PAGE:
Going back to Strong's definition for a moment:


    Strong's h7549

    - Lexical: רָקִיעַ
    - Transliteration: raqia
    - Part of Speech: Noun Masculine
    - Phonetic Spelling: raw-kee'-ah
    - Definition: an extended surface, expanse.
    - Origin: From raqa'; properly, an expanse, i.e. The firmament or (apparently) visible arch of the sky.
    - Usage: firmament.
    - Translated as (count): the firmament (8), in the firmament (3), of the firmament (3), a firmament (1), from above the firmament (1), in firmament (1).



    The underlined meaning above is what I want to expand on (no pun intended).


    Raqia is the noun from the verb raqa meaning being hammered or spread out, as in working metal into a thin sheet or plate. "They beat (raqa) the gold into thin sheets" (Exodus 39:3). "The goldsmith overspreads (raqa) it with gold" (Isaiah 40:19; i.e., gold-plated). Similarly, God overspread the waters of the earth with the plates of the earth's crust, i.e., the firmament, what Walt Brown calls hydroplates. For "God made the firmament (raqia), and divided the waters which were under the firmament (raqia, the crustal plates) from the waters which were above the firmament" (Genesis 1:7).

    Please review again the verses listed below. For not only did God create "the sea and the fountains" (Rev. 14:7), if this understanding of raqia is is the Bible's actual meaning, then we would expect also to read that initially the surface of the earth was covered only with water, and that then God made the earth's crust above the water:

    - "In the beginning God created... the earth. ...darkness was on the face of the deep. And the Spirit of God was hovering over the face of the waters." Gen. 1:1-2
    - God "laid out the earth above the waters" Ps. 136:6
    - "by the word of God the heavens were of old, and the earth standing out of water and in the water" 2 Pet. 3:5
    - "Thus God made the firmament, and divided the waters which were under the firmament from the waters which were above the firmament." Gen. 1:7
    - "The earth is the Lord’s... For He has founded it upon the seas, and established it upon the waters." Ps. 24:1-2

    When the Bible specifically links raqa to the earth (as in the passages below), and because words typically have multiple meanings, it is extreme to insist that raqia cannot refer to anything but the heavens. Genesis was written back when pagans wondered what held up the earth. Perhaps it rested on the back of a tortoise, or on a pillar, or was held up by Atlas. Yet the most ancient Scripture teaches that God, "hangs the earth on nothing" (Job 26:7), which is visually consistent with modern astronomical observation. For just as the firmament of the earth holds up the mountains, so too, the firmament "of the heavens" is strong enough to hold the earth.


    - https://kgov.com/firmament

    What we now understand about why the sky arches over the Earth is meaningless in interpreting the text.
    Not necessarily.

    Remember, the ancients were geniuses compared to modern humans.

    What we now understand about why the sky is blue is meaningless in interpreting the text because it is ignoring the original meaning.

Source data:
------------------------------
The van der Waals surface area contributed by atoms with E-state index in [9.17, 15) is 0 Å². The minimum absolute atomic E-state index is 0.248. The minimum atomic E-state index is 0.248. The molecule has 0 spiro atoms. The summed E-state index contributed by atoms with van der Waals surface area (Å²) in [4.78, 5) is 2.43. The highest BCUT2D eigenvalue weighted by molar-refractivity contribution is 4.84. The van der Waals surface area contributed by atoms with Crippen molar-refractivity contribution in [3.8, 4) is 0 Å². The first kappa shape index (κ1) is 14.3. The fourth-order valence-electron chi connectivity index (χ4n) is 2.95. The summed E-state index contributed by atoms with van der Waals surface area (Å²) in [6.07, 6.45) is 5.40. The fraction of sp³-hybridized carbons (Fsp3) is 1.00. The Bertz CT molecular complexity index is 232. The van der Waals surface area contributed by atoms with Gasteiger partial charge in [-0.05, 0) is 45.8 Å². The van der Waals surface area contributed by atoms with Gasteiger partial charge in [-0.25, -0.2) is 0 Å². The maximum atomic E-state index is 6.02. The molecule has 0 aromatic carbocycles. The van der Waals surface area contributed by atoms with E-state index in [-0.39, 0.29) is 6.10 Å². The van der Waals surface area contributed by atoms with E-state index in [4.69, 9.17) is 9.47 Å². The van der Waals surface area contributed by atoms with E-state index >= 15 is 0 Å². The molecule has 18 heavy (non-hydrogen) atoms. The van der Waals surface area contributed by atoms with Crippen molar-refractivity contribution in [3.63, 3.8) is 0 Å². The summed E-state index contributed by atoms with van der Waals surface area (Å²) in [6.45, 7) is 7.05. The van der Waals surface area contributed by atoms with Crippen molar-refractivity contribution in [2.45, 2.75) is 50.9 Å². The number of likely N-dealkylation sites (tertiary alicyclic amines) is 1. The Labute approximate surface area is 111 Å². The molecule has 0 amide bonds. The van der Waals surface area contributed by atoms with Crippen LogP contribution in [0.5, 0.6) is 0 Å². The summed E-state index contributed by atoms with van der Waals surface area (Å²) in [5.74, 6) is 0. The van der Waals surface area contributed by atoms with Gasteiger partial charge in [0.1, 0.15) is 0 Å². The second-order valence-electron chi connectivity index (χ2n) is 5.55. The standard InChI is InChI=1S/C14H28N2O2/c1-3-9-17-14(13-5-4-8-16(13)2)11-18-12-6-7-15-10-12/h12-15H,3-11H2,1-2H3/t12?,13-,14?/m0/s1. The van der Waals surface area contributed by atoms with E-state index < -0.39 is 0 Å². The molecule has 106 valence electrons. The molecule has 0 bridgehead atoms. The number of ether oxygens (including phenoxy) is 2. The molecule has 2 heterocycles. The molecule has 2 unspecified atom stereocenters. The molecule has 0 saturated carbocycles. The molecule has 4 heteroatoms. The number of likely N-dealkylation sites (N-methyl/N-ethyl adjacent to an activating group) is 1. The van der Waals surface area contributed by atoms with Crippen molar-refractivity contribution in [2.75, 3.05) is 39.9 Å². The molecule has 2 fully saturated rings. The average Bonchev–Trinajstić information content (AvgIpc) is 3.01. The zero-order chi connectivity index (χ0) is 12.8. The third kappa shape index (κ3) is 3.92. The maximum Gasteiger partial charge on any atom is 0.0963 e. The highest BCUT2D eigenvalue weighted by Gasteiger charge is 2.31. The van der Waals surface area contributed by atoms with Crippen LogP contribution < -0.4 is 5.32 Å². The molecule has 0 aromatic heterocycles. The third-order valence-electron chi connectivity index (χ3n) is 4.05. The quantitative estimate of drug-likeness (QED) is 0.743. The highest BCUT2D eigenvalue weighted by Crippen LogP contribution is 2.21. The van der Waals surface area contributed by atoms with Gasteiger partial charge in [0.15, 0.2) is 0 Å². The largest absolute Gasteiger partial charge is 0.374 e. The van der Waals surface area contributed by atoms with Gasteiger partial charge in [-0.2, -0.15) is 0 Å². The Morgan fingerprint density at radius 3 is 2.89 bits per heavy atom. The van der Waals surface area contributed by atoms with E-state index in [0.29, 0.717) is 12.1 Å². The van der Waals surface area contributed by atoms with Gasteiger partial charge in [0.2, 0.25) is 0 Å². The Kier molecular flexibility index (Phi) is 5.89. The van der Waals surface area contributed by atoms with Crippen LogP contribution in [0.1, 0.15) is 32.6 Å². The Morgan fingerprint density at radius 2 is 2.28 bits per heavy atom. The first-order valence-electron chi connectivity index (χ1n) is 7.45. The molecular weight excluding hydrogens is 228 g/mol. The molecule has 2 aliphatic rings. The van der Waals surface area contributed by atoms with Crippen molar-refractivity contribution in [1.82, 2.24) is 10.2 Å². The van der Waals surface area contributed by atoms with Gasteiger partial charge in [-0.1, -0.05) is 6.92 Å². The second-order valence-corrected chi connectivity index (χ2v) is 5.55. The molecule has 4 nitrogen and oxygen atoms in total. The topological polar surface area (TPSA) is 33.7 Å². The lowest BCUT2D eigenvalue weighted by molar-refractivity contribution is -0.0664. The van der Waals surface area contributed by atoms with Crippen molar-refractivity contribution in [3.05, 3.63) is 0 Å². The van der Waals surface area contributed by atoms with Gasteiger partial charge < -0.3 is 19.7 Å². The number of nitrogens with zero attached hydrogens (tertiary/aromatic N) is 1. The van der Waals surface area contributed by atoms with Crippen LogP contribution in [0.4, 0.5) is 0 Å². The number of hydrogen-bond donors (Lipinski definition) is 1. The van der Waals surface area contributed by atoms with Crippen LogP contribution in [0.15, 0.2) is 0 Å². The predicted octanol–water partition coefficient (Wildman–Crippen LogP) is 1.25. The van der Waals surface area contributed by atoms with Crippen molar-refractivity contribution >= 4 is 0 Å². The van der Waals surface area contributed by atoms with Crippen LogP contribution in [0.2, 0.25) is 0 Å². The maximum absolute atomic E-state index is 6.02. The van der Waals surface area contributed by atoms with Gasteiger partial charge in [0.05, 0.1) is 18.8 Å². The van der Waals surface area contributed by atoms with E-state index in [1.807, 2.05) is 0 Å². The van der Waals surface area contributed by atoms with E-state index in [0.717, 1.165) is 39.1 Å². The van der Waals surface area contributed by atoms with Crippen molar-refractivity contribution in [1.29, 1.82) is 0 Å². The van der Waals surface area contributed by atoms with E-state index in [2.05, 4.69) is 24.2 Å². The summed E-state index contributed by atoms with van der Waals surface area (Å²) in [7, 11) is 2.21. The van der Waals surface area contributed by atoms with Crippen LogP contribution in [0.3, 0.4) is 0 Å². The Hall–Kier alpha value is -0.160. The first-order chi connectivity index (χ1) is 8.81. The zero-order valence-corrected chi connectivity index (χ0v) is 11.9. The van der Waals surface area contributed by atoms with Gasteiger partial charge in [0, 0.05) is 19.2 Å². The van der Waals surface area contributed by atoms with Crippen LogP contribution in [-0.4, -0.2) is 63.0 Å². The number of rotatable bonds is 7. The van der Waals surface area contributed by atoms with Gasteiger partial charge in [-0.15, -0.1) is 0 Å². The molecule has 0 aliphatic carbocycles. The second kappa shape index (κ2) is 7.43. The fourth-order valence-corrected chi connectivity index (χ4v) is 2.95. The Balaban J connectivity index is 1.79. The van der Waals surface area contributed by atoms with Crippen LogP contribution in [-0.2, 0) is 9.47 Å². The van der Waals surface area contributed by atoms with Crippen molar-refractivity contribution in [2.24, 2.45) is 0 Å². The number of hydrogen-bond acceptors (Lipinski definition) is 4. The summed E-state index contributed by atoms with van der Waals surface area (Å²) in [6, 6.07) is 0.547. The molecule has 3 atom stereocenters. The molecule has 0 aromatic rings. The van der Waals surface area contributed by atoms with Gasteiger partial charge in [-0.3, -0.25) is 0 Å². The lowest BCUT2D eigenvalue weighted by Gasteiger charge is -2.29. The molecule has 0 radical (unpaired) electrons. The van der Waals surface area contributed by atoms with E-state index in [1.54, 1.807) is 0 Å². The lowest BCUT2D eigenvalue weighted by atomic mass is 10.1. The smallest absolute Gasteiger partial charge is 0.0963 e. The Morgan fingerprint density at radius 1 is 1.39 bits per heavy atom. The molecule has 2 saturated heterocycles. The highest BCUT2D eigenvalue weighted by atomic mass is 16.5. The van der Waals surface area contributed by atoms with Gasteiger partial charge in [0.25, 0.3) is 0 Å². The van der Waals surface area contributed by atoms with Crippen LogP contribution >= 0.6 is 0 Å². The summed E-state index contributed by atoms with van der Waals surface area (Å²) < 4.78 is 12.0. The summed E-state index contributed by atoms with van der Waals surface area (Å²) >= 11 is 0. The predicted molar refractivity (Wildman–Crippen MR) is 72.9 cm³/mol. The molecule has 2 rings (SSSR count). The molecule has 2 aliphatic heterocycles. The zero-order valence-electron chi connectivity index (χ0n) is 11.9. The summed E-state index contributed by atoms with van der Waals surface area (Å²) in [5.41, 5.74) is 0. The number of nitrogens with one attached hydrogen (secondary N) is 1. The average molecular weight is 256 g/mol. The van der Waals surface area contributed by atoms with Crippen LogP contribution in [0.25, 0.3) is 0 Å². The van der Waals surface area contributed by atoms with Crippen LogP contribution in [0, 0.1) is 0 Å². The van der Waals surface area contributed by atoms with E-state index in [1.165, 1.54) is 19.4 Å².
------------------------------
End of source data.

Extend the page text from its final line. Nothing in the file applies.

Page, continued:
Then why did you bring up the color of the sky in the first place? Just wondering...

    The article I used is written as a scholarly article and the author of the article provided citations to show where the information presented comes from.
    That's all well and good, but if the source is incorrect, then the article that quotes it as fact is also incorrect, or at least, misinformed.


    This barrier is dome shaped, since we see the heavens above curving into the horizon and meeting the flat earth.
    This understanding is so ubiquitous that some anthropologists consider it a “general human belief.”[3]
    [3]Gudmund Hatt, Asiatic Influences in American Folklore (Copenhagen, 1949), 50, quoted in, Paul H. Seely: “The Firmament and the Water above Part I: The Meaning of Raqiaʿ in Gen 1:6-8,” Westminster Theological Journal 53 (Fall 1991), 227-240 [231].


    * A Solid Dome Sky Belief Widespread Yet Not Intuitive: As Wikipedia reports, "The notion of the sky as a solid object (rather than just an atmospheric expanse) was widespread among both ancient civilizations and primitive cultures, including ancient Greece, Egypt, China, India, native Americans, Australian Aborigines, and also early Christians. It is probably a universal human trait to perceive the sky as a solid dome." Retrieved 8-27-11. However, with the many varied movements in the heavens of the Sun, Moon, planets, stars, comets, and meteorites, it's not intuitive that so much of the whole world would end up believing that the Earth had a solid-domed sky. Except, of course, if the ancients who populated the world after the global flood were misunderstanding the raqia of Day Two as referring to the heavens instead of to the crust of the earth.


    [kgov.com/firmament]

    There is nothing in the verse to support your interpretation that there are fountains of water coming up from beneath the surface of the earth.
    Which is why I'm not using JUST that verse. I'm also using these verses, along with others:


    - "In the beginning God created... the earth. ...darkness was on the face of the deep. And the Spirit of God was hovering over the face of the waters." Gen. 1:1-2
    - God "laid out the earth above the waters" Ps. 136:6
    - "by the word of God the heavens were of old, and the earth standing out of water and in the water" 2 Pet. 3:5
    - "Thus God made the firmament, and divided the waters which were under the firmament from the waters which were above the firmament." Gen. 1:7
    - "The earth is the Lord’s... For He has founded it upon the seas, and established it upon the waters." Ps. 24:1-2